Students praised by police for post-GCSE Cleadon Hills clean-up

Selfless students have been praised by police for cleaning up up after their post-GCSE celebrations.

Tuesday, 18th June 2019, 3:45 pm
Updated Tuesday, 18th June 2019, 5:47 pm
From left, Erin Sowerby, Emily Barker and Leah Ferguson as they help clean up Cleadon Hills on Saturday

Teenagers across Sunderland and South Tyneside celebrated the start of the summer holidays on Friday.

The evening passed without major incident – but police were blown away by the actions of Whitburn Church of England Academy students Erin Sowerby, Emily Barker and Leah Ferguson, who spent Saturday picking up hundreds of bottles, cans and plastic cups that had been left strewn across Cleadon Hills.

They filled nine large bin bags of rubbish and two bags of broken glass from the ground and also found time to recycle the cans and bottles.

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The three students with some of the rubbish they collected

Northumbria Police Inspector Denise Easdon said: “We all know the sense of relief that can be felt when reaching the end of the school year, and as a result, we anticipated groups of young people congregating on Friday night to celebrate the start of their holidays.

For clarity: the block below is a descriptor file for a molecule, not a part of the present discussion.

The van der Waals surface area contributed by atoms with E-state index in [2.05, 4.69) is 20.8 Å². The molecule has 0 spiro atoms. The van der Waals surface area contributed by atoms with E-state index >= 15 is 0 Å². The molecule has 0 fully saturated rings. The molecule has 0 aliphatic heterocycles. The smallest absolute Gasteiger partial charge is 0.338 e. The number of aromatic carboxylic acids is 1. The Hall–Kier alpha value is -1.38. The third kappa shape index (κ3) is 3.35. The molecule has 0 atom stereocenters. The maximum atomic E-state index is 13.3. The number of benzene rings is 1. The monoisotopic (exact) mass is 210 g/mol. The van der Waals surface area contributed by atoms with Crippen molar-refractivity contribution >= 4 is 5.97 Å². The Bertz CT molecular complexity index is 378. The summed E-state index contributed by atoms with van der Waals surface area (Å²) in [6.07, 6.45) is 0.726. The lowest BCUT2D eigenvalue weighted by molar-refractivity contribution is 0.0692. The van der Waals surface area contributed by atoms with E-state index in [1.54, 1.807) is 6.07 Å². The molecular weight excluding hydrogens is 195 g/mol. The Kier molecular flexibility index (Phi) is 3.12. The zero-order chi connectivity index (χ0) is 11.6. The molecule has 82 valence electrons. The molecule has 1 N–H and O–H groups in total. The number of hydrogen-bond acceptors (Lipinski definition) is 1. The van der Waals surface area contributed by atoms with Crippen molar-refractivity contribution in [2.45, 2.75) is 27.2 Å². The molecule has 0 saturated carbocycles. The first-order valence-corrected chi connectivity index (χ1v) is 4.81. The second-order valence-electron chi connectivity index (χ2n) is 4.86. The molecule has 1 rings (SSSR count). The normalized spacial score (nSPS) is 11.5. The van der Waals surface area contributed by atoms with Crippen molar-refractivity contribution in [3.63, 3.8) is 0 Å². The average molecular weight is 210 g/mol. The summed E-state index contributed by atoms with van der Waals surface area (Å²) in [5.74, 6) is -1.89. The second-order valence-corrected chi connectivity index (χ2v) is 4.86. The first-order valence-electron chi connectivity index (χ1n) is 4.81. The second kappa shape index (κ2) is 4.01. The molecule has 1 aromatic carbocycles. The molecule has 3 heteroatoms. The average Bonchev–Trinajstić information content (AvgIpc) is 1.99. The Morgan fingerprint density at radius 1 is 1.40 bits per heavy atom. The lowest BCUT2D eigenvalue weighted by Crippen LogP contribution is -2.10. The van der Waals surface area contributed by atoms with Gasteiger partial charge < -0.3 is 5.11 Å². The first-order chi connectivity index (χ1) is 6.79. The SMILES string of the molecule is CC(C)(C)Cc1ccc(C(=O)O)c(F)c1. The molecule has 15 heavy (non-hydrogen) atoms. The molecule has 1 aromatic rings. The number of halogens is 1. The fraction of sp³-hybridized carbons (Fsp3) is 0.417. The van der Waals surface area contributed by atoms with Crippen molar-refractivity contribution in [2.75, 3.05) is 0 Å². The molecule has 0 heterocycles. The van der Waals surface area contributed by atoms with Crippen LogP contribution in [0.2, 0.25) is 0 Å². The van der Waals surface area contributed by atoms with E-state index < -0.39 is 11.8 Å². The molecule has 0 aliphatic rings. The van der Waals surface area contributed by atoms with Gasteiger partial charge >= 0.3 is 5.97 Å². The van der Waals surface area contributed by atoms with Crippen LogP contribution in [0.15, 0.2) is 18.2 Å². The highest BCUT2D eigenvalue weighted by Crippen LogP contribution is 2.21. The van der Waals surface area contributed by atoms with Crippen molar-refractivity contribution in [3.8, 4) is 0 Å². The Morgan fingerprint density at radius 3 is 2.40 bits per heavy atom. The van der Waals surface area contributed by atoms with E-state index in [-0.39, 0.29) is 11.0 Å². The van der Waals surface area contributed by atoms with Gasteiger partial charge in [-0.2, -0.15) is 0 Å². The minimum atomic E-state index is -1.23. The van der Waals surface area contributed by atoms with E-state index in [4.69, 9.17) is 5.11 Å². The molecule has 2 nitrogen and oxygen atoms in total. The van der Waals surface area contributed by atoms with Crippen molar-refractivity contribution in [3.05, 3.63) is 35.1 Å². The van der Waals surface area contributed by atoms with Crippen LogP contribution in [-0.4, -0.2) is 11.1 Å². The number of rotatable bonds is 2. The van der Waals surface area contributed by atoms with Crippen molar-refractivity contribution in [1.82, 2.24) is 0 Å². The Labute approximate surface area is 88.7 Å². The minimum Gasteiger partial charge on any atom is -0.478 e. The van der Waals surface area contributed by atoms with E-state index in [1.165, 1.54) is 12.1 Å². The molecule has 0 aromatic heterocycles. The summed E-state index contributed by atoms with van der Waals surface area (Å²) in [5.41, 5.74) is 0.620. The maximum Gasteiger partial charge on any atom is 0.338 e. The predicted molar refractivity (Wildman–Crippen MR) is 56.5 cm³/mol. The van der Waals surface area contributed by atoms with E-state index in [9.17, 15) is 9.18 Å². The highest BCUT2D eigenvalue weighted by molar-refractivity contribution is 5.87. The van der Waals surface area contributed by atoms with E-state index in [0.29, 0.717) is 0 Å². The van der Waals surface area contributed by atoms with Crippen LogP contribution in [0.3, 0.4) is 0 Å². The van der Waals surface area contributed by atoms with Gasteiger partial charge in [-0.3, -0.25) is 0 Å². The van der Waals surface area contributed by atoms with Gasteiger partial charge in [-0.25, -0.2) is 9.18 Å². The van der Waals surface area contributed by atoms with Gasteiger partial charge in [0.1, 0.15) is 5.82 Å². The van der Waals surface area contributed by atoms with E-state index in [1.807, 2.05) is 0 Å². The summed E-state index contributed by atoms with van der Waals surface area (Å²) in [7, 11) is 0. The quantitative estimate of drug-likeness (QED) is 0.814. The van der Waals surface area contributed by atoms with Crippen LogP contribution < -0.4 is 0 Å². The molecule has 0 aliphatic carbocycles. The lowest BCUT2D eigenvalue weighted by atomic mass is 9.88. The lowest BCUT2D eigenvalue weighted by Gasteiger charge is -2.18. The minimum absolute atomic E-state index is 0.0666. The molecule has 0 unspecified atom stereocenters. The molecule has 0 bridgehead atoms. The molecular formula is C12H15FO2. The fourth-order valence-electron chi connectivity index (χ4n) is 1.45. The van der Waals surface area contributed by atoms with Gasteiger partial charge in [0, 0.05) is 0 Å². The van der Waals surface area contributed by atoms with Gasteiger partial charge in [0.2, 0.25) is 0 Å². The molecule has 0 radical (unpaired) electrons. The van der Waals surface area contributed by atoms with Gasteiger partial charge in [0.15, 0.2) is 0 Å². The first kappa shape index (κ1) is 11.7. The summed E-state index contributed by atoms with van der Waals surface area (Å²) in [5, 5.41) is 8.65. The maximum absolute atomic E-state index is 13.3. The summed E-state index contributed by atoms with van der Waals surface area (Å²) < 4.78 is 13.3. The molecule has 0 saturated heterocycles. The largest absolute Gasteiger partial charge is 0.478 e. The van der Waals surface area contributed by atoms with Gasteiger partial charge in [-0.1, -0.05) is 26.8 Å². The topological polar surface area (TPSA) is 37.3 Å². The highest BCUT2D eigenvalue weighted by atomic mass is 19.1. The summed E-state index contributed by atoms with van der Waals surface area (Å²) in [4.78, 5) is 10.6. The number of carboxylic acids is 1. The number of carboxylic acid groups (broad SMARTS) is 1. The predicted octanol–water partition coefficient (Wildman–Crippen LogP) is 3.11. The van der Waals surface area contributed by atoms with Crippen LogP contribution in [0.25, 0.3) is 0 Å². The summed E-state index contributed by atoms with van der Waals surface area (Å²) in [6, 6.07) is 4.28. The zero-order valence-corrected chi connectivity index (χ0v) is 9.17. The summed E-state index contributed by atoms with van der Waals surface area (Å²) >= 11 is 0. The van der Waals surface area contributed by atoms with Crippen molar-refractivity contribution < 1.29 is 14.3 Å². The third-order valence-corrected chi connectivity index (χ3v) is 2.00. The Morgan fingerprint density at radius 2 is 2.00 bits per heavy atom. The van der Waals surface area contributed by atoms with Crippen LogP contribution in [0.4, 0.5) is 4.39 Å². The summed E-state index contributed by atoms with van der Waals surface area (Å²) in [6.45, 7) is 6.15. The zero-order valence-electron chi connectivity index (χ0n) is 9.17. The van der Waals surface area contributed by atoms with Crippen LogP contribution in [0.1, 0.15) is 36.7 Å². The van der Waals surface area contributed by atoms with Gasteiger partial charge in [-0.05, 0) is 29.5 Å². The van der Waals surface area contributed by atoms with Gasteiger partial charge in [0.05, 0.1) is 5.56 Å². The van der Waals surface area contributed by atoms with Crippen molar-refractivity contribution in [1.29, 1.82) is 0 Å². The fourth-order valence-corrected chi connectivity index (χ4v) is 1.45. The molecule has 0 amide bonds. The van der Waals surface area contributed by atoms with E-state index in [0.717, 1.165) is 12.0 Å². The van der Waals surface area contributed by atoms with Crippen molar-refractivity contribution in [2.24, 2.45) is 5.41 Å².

“But what we did not anticipate was the incredible kindness shown by Erin, Emily and Leah, who all went above and beyond to look after their community and ensure it remains an attractive place to live and visit.

“They are an absolute credit to themselves, and I would like to thank them and all the other students across the region that behaved responsibly and cleaned up after themselves.”

Academy principal John Crowe praised the girls for their “selfless actions”.

“I am really proud of what the girls have done, they are an absolute credit to our Academy,” he said.

“We talk to our students about being part of the local community and engaging in social action and becoming courageous advocates for change. By their selfless actions I hope that they have helped to change the mindset of those who sometimes think negatively about the actions of young people.

“They are true ambassadors for the school.”

Chief Inspector Sam Rennison said:“We were absolutely delighted with the behaviour of the overwhelming majority of Year-11 students who celebrated the end of their exams. The overwhelming majority of young people are a credit to themselves.”

and their local area, and this weekend proved that once again.”